from Gail:

“… Not sure about ADHD being a gift. On the days when life does not go as planned, such as forgetting an important task, I am reminded (again and again) that I have to take extra measures to survive in the world. Perhaps ADHD is a gift when you actively participate in surving the common everyday events?”

from Sarah-louise:

“… gifts are supposed to be nice surprises. it’s not a gift when you have to find good out of something with is a problem most of the time.”

from me: the gifts include creativity, wide range of interest, ability to hyperfocus, thinking outside the box, and not always being constrained to act like other people do.

I hope to comment a little bit more on these gifts next time.

Doug

 

Question O the Day:

Are there two sides to the question of whether there are two sides to every question?

The original post: Benefits of ADD ADHD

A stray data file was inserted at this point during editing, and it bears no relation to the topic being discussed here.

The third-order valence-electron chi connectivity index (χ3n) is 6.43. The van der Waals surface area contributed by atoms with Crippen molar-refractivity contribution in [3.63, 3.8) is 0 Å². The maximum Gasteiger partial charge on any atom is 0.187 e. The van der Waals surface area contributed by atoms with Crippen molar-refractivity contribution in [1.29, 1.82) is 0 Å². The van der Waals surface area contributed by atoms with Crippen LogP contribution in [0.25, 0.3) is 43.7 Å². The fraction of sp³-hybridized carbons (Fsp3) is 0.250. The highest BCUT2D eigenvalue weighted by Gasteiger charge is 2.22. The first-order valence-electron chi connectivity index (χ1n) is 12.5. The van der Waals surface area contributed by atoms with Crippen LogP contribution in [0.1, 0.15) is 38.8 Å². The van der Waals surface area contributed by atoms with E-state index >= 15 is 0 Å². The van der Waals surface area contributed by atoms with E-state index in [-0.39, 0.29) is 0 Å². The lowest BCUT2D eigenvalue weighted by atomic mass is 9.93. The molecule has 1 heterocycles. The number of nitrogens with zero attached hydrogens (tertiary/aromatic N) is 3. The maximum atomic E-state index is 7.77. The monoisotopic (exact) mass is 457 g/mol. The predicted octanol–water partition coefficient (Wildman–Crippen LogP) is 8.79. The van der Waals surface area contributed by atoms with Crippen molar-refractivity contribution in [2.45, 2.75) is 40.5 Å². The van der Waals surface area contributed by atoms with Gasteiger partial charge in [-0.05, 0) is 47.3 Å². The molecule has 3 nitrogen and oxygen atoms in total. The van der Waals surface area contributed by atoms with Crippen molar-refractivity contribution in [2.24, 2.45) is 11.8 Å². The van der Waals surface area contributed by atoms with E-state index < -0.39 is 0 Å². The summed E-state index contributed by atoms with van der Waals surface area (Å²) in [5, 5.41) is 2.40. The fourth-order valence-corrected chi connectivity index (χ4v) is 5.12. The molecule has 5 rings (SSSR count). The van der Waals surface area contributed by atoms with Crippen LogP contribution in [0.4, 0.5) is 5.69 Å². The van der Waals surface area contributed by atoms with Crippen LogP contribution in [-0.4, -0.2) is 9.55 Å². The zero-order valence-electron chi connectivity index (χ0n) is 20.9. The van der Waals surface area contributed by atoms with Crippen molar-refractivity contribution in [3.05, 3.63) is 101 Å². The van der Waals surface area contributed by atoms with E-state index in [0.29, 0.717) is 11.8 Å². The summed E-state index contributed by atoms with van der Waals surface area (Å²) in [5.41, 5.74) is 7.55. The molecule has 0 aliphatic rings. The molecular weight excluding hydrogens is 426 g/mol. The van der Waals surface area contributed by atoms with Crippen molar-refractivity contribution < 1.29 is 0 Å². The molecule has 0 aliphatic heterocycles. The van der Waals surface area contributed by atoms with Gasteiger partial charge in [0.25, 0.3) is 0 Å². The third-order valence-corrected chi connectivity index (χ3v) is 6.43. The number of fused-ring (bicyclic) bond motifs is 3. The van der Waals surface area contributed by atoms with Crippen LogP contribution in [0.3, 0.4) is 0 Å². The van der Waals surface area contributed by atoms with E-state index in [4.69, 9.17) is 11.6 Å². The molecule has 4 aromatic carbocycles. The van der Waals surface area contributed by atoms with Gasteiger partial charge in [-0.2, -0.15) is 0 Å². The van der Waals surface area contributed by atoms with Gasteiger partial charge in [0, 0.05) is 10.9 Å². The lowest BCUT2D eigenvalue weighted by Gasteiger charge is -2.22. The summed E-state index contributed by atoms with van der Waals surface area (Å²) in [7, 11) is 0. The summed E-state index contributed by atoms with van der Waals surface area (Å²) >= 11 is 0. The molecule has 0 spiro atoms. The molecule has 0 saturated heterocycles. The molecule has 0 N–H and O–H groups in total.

ADD,ADHD,attention deficit,adult ADD,adult ADHD, gifts of ADD,gifts of ADHD,benefits of ADD, ADHD, benefits, controversies, opinions

Why I have trouble keeping up with the blogs.

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About doug with ADHD

I am a psychiatric physician. I learned I have ADHD at age 64, and then wrote two ADHD books for adults, focusing on strategies for making your life better. Your Life Can Be Better; strategies for adults with ADD/ADHD available at amazon.com, or smashwords.com (for e books) Living Daily With Adult ADD or ADHD: 365 Tips O the Day ( e-book). This is one tip at a time, one page at a time, at your own pace. It's meant to last a year. As a child, I was a bully. Then there was a transformation. Now I am committed to helping people instead abusing them. The Bully was published in January, 2016. It's in print or e book, on Amazon.